Column: Radicalization and extremism are not unique to Islam

Trump and his ideological backers, particularly the "alt-right," made a massive deal this year regarding the threat of “radical Islamic terrorism.” However, what they seem to be missing is the growing radicalization within their own ideologically charged ranks. Last week, a man named Alexandre Bissonnette opened fire inside a mosque in Quebec, killing six and wounding eight. Bissonnette's far-right views were no secret and included support for Donald Trump and Marine Le Pen, as well as opposition to refugees and feminists. Of course, this is in no way asserting that the average Trump supporter or "alt-right"-er has anything to do with such appalling violence; rather, I believe that such incidents of hate, among many others, bring to light a disturbing trend of far-right radicalization within the U.S. and abroad.

The "alt-right," as defined by the Southern Poverty Law Center, “is a set of far-right ideologies, groups and individuals whose core belief is that 'white identity' is under attack by multicultural forces.” This makes the "alt-right," essentially, a white nationalist movement. There seems to be much ambiguity, even within the movement, about what its core ideological tenants are, however. As a result, the "alt-right" is a coalition of ideological views ranging from isolationism, protectionism and “America First” to radical white supremacy.

The ambiguity is itself not directly an issue, but the resulting intellectual chaos caused by it has allowed the movement to become a driver of radicalization. For example, a conservative could get pulled into the movement by the relatively moderate "alt-right" writings of Milo Yiannopoulos. From there, they could then be exposed to far more radical viewpoints, such as those of Richard Spencer. Spencer, who you might remember getting punched during Trump’s inauguration, has argued in favor of “'peaceful ethnic cleansing’ to halt the ‘deconstruction’ of European culture.” While exposure by no means automatically results in radicalization, exposure certainly helps pave the way.

Much of the "alt-right" exists outside of high-profile figures like Spencer and Yiannopoulos in online forums. Within these forums, radical "alt-right" members have formed their own communities, allowing them to express their personal views with a degree of anonymity. Users are protected, generally by making accounts, and can separate their public and private lives from their online presence. It is within these forums that further radicalization occurs.

Online radicalization, whether it be radicalization to join the IS or radicalization to attack a mosque, follows a similar casual mechanism. A  study by the International Centre for the Study of Radicalisation and Political Violence concluded that, “[The internet] creates a new social environment in which otherwise unacceptable views and behavior are normalized. Surrounded by other radicals, the Internet becomes a virtual ‘echo chamber’ in which the most extreme ideas and suggestions receive the most encouragement and support.” Through this mechanism, online forums with an "alt-right" and far-right presence have become hotbeds for radicalization.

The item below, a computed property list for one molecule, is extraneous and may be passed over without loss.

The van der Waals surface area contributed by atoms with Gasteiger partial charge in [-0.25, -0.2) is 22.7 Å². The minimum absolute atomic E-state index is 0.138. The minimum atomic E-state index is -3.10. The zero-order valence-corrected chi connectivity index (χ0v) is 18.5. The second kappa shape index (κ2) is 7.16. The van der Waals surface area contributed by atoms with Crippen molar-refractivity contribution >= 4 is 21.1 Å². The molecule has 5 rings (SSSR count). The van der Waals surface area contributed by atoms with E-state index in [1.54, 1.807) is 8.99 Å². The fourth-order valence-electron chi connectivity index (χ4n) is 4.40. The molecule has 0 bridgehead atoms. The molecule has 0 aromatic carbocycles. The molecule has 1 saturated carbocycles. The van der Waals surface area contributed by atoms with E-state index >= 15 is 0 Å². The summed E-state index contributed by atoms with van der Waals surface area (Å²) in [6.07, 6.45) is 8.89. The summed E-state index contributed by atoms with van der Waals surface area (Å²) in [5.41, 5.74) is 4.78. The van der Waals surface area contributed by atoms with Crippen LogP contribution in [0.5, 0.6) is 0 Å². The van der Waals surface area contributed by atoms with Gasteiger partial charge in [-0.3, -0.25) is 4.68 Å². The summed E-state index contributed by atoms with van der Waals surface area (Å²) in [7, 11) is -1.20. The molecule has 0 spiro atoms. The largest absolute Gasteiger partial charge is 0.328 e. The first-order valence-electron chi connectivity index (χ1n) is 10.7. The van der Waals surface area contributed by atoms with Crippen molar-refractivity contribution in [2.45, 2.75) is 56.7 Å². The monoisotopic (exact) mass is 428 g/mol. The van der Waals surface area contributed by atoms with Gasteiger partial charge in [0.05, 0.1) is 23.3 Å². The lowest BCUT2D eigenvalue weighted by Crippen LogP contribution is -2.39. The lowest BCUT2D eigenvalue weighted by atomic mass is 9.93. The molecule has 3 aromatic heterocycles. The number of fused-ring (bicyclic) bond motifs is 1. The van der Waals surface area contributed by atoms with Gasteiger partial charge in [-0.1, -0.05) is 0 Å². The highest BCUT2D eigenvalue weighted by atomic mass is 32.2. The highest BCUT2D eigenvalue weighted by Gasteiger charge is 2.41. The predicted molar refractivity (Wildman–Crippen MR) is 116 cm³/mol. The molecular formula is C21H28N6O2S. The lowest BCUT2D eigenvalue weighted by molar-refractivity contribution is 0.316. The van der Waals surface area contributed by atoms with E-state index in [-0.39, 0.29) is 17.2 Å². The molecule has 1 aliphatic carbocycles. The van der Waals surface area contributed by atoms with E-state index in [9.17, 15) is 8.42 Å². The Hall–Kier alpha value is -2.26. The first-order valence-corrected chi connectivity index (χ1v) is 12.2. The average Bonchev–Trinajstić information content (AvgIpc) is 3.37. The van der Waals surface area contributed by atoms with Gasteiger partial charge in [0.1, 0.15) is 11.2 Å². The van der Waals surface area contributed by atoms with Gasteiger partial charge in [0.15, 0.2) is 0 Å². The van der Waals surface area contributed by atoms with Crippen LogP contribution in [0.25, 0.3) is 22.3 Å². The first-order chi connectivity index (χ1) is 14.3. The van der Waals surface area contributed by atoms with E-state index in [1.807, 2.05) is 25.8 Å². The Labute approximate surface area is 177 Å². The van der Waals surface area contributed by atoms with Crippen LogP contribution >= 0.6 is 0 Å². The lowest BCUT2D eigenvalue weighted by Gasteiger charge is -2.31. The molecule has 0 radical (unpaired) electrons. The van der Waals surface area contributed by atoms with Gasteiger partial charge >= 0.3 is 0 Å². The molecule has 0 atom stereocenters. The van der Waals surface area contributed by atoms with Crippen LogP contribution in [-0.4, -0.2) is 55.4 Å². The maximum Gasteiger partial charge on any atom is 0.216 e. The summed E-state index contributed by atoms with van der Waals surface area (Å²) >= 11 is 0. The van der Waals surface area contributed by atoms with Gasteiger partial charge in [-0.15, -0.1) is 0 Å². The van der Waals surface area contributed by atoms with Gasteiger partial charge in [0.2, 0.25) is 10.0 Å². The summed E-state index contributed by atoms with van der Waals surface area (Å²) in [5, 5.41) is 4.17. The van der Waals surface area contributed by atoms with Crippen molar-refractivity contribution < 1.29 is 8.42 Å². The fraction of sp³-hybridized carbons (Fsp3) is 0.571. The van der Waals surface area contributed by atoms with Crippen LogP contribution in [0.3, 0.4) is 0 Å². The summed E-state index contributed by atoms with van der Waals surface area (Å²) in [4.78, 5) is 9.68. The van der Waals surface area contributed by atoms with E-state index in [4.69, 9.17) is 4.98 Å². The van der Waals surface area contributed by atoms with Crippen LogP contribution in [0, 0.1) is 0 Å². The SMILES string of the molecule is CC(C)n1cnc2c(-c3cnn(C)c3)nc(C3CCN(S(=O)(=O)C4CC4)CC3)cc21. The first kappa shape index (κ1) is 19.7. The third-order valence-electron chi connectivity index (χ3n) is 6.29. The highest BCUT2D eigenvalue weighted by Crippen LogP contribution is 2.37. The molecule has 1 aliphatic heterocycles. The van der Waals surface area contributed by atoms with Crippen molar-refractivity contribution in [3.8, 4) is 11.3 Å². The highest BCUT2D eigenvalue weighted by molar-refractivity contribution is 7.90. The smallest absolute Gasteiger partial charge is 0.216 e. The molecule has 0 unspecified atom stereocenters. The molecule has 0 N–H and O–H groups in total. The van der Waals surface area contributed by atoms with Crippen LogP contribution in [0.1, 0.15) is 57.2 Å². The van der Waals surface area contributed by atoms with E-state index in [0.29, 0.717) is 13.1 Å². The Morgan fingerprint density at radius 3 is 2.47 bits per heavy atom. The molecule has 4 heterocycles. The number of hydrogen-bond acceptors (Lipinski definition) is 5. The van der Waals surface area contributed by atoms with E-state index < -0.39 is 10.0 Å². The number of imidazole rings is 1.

Online forums such as Reddit, Voat and Stormfront, to name a few, have large online presences of radical "alt-right" members in various subsections of the websites. Take, for example, Reddit. This forum has had a particularly nasty track record of racist and bigoted members and subreddits. One of the most flagrant of these was the subreddit called /r/altright which “often made inflammatory remarks about a variety of marginalized groups and many espoused views in the white supremacist/national socialist spectrum,” according to Bryan Menegus' article "Reddit Says Goodnight to 'Alt-Right' Community [Updates]." They were eventually shut down by the website for doxing, or releasing other people’s personal information without their consent. That might not be direct violent action, but doxing has led to right-wing violence in the past.

Reddit is a relatively mild case. Stormfront, on the other hand, is much worse. Stormfront's motto is “White Pride Worldwide,”  and the website has come to be known as the home of possibly the most radical of the radical in right-wing extremists on the internet. So much so, in fact, that Stormfront has been linked to nearly 100 hate-crime murders.

If you replaced radical right-wing extremists with radical Islamic extremists, this would become, as it already has, the number one priority of the GOP and the Trump administration. Instead, radical right-wing extremism, which has killed more people in the United States in the past 15 years than radical Islamic extremism, has been ignored entirely. If Islamic extremists were stockpiling weapons, shooting up religious centers, plotting and carrying out bombings, attacking medical professionals, forming militias, attacking and harassing religious minorities, rapidly expanding recruitment and infiltrating our police forces in the same way that right-wing extremists have, the response would undoubtedly be different. This dangerous radicalization is festering within the "alt-right," especially online. So, President Trump, are you going to finally mention radical right-wing terrorism?



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